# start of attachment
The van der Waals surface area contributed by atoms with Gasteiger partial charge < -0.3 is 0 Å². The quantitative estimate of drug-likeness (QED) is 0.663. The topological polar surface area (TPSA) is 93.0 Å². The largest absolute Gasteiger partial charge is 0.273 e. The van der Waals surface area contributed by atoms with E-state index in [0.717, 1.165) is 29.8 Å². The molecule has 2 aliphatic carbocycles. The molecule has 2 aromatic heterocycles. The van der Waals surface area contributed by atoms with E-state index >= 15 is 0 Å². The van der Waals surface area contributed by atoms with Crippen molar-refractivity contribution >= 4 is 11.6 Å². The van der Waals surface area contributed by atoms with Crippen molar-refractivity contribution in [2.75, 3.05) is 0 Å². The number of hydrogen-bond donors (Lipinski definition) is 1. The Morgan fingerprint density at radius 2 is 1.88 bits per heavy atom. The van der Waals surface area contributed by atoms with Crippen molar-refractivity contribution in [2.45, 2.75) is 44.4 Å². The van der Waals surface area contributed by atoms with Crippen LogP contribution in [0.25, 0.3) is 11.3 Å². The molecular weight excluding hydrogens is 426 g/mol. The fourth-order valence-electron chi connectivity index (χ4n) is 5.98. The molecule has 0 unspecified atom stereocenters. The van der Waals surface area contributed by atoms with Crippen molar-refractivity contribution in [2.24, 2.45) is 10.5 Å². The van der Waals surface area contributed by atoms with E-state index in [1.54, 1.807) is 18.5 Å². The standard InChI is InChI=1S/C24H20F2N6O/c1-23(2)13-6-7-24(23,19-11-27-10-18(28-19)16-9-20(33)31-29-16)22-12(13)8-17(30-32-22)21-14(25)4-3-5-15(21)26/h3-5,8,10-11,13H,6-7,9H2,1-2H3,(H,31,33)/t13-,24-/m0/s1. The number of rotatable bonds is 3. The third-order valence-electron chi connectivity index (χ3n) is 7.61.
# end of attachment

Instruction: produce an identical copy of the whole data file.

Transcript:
The van der Waals surface area contributed by atoms with Gasteiger partial charge < -0.3 is 0 Å². The quantitative estimate of drug-likeness (QED) is 0.663. The topological polar surface area (TPSA) is 93.0 Å². The largest absolute Gasteiger partial charge is 0.273 e. The van der Waals surface area contributed by atoms with E-state index in [0.717, 1.165) is 29.8 Å². The molecule has 2 aliphatic carbocycles. The molecule has 2 aromatic heterocycles. The van der Waals surface area contributed by atoms with E-state index >= 15 is 0 Å². The van der Waals surface area contributed by atoms with Crippen molar-refractivity contribution >= 4 is 11.6 Å². The van der Waals surface area contributed by atoms with Crippen molar-refractivity contribution in [2.75, 3.05) is 0 Å². The number of hydrogen-bond donors (Lipinski definition) is 1. The Morgan fingerprint density at radius 2 is 1.88 bits per heavy atom. The van der Waals surface area contributed by atoms with Crippen molar-refractivity contribution in [2.45, 2.75) is 44.4 Å². The van der Waals surface area contributed by atoms with Crippen LogP contribution in [0.25, 0.3) is 11.3 Å². The molecular weight excluding hydrogens is 426 g/mol. The fourth-order valence-electron chi connectivity index (χ4n) is 5.98. The molecule has 0 unspecified atom stereocenters. The van der Waals surface area contributed by atoms with Crippen molar-refractivity contribution in [2.24, 2.45) is 10.5 Å². The van der Waals surface area contributed by atoms with E-state index in [1.54, 1.807) is 18.5 Å². The standard InChI is InChI=1S/C24H20F2N6O/c1-23(2)13-6-7-24(23,19-11-27-10-18(28-19)16-9-20(33)31-29-16)22-12(13)8-17(30-32-22)21-14(25)4-3-5-15(21)26/h3-5,8,10-11,13H,6-7,9H2,1-2H3,(H,31,33)/t13-,24-/m0/s1. The number of rotatable bonds is 3. The third-order valence-electron chi connectivity index (χ3n) is 7.61.